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Ginn-turn becomes Crave-turn as Ginn Company turns Battle Mountain reins over to Crave Real Estate
The old mining town of Gilman sits in the proposed Battle Mountain project, which officially changed hands Wednesday.
By Tom Boyd 

Ginn-turn becomes Crave-turn as Ginn Company turns Battle Mountain reins over to Crave Real Estate

By David O. Williams

September 10, 2009 —  A Florida developer looking to build a massive private ski and golf resort off the back side of Vail Mountain near Minturn has officially bowed out of the proposed Battle Mountain project, adding a new chapter to the twisted and contentious history of the nearly 5,000-acre property.

Bobby Ginn, whose Ginn Company has developed golf and beach resorts across the Southeast, overwhelmingly won a Minturn annexation vote in May of 2008 – promising around $180 million in badly needed infrastructure funding for the struggling former mining and railroad town.

But the global recession and concurrent real estate collapse sent some of his Florida resorts into bankruptcy protection and stalled any progress on the Battle Mountain project, which would have included an 18-hole golf course, a ski area with a gondola, and 1,700 homes. The project is also tied up with litigation over land ownership and water rights.

Crave Real Estate, which is partly owned by Ginn Company backer Lubert Adler – a Philadelphia real estate investment firm – is taking over the Battle Mountain project, which will proceed more or less as planned, according to Crave’s David Kleinkopf.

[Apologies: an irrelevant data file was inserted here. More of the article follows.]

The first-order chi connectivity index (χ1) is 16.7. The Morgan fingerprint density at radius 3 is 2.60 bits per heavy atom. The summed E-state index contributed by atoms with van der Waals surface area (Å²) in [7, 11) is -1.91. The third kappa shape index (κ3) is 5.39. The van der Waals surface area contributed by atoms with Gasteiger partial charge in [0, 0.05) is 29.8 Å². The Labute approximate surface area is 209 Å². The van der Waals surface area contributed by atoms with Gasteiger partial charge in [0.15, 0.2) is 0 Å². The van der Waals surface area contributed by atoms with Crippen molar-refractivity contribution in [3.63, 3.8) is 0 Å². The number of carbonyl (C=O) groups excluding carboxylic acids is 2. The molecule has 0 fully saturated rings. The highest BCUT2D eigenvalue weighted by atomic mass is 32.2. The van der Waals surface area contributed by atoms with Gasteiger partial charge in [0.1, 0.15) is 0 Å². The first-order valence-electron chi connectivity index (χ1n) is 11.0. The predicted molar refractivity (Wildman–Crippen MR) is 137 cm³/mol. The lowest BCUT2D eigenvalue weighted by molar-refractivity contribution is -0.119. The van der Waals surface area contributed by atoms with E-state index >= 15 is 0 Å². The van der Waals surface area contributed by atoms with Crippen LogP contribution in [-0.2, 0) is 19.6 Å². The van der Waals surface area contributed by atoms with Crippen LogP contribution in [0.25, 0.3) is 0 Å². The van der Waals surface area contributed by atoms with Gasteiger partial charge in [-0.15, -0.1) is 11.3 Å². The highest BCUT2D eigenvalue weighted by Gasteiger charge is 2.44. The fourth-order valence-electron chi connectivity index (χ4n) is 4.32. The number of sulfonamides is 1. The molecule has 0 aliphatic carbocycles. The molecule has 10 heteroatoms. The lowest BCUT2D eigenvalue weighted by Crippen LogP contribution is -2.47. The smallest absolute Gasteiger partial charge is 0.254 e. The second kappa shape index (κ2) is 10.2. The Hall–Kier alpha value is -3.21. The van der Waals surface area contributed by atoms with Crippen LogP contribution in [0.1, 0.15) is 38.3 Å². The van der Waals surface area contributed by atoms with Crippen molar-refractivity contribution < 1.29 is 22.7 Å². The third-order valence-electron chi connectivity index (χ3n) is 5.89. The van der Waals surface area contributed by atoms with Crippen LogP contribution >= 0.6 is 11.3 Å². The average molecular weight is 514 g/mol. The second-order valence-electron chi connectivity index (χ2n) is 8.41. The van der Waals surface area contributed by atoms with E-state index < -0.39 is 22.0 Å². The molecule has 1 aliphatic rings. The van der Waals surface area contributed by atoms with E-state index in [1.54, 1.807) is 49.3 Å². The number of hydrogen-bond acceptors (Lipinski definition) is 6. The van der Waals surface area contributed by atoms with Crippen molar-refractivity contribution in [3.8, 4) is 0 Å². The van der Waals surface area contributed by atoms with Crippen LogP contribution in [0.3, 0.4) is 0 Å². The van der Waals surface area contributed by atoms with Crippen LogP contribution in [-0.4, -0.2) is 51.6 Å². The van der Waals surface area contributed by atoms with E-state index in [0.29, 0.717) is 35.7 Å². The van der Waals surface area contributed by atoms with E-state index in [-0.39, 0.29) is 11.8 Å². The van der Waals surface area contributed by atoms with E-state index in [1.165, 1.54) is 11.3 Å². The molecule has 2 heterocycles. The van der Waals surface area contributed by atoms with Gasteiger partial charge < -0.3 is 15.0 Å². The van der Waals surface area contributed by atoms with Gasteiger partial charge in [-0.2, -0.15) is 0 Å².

“While there may be some challenges on the horizon, Crave Real Estate and this project’s financial partners are 100 percent committed to this project and its long-term viability,” Kleinkopf wrote in a letter to the town Wednesday.

The Vail Daily first broke the story on its website Wednesday, with the Denver Post following suit, but last month reported Ginn was talking to other developers, seeking partners such as local golf resort developer Cordillera. Cordillera had sent a letter to homeowners in July saying it was in talks to take over the project and rename it Cordillera Mountain. Lubert Adler also is an investor in Cordillera.

Minturn activist Frank Lorenti, who forced a vote on the project last year, has said the town should renegotiate the annexation deal with Minturn to get more benefits up front. He also said it may have to go back to a public vote. Minturn Mayor Gordon “Hawkeye” Flaherty said the deal stands, even with a new developer.

Several experts told the Daily the proposed project will have to be changed to accommodate today's radically different real estate market. It seems like it will be several years before the extravagance of a private ski resort will be en vogue again -- if ever. Just look at the struggles of the bankrupt Yellowstone Club in Montana.

This may be an ideal time for Minturn to negotiate a better deal that more realistically fits the current economic realities and perhaps preserves more of the parcel as open space. It is, after all, critical wildlife habitat between the Eagle's Nest and Holy Cross Wilderness Areas.



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